With regards to the enemies you meet, they all have their own attack patterns that you'll need to learn, and naturally, some of them are harder to take down than others, with ranged units mixed up with melee-focused minions. Often times you'll be able to stealth a little, sneaking up on your enemies, but it's usually not long before a mob is after you and it's when there are multiple opponents around you that you're very vulnerable. You'll regularly come up against the specific targets we mentioned before, but there are also Dracula's lieutenants that you'll meet with from time to time, and unsurprisingly these boss battles require a change of tact from the player. If you can get past them you can continue your path towards a showdown with Drac himself.

With lots of different hats on offer, plus a number of upgradable characters to further help you grow into the game, Immortal Rogue does a great job of pulling you into its gameplay loop. The action is fast and furious and intuitive, and although the combat is perhaps a touch too simplistic and would have benefitted from a smidgen more nuance, we still liked it. The level design is perhaps the most disappointing part of the package, with the various environments fairly uninteresting to explore and instead of only getting big wide open areas, we'd have appreciated a bit more variety. That's about it in terms of our complaints, though. Otherwise, the art is cute, the soundtrack is catchy, the controls are super simple, and there's a nice sense of progression as you're playing. If you're a roguelike fan and you're after something new to swipe on your way to work, Immortal Rogue is a microtransaction-free must-buy.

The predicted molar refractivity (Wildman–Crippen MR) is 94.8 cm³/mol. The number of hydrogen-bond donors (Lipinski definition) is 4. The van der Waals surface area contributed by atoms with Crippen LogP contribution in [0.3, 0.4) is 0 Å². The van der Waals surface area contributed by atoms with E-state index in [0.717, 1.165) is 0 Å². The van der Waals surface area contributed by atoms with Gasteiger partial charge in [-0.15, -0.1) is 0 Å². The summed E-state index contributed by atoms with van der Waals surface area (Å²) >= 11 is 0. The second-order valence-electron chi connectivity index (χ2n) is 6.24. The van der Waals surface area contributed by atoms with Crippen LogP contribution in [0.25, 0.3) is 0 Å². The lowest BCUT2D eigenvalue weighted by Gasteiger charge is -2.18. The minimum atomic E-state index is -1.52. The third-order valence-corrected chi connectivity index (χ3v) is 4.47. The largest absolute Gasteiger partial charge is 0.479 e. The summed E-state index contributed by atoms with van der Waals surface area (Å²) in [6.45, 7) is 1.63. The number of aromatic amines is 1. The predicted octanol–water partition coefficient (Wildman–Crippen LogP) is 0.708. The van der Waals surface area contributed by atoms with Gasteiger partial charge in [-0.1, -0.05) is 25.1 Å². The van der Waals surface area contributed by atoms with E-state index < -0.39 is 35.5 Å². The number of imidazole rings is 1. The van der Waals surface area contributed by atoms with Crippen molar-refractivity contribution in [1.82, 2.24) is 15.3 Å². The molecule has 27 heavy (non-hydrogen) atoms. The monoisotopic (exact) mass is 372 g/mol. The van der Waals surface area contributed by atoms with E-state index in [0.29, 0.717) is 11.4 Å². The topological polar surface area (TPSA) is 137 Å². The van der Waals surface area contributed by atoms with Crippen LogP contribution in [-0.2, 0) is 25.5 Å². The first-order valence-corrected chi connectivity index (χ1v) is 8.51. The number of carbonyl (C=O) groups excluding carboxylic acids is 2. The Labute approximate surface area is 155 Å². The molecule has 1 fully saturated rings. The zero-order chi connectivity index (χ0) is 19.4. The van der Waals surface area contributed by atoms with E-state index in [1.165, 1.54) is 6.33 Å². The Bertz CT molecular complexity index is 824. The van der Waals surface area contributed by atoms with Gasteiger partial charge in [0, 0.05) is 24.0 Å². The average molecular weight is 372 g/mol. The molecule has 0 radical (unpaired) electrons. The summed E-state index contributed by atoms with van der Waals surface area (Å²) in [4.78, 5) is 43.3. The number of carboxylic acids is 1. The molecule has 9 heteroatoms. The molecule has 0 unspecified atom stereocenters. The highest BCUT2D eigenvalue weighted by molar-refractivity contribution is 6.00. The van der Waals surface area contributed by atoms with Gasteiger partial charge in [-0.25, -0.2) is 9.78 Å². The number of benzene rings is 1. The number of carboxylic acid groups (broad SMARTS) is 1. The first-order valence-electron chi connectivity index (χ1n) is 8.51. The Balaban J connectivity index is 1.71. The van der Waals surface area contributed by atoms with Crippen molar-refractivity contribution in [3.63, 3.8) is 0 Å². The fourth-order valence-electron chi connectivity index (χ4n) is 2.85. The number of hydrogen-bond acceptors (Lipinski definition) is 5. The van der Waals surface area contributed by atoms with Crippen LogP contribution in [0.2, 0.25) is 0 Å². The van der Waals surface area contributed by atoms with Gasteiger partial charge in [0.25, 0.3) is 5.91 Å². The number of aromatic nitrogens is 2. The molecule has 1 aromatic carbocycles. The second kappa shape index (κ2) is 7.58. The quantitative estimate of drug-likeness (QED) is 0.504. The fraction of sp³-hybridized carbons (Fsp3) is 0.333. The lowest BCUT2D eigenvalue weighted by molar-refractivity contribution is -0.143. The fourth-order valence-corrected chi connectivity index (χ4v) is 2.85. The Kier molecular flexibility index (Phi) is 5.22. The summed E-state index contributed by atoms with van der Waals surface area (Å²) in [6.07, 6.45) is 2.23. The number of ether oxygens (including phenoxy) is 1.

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It works great on iPhone too - although we didn't play the Android version.
08 Gamereactor UK
8 / 10
Looks great, fantastic controls, nice sense of progression, surprising depth.
Levels are a little uninspiring, combat could have done with a touch more complexity.
overall score
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Immortal Rogue

REVIEW. Written by Mike Holmes

"If you're a roguelike fan and you're after something new to swipe on your way to work, Immortal Rogue is a microtransaction-free must-buy."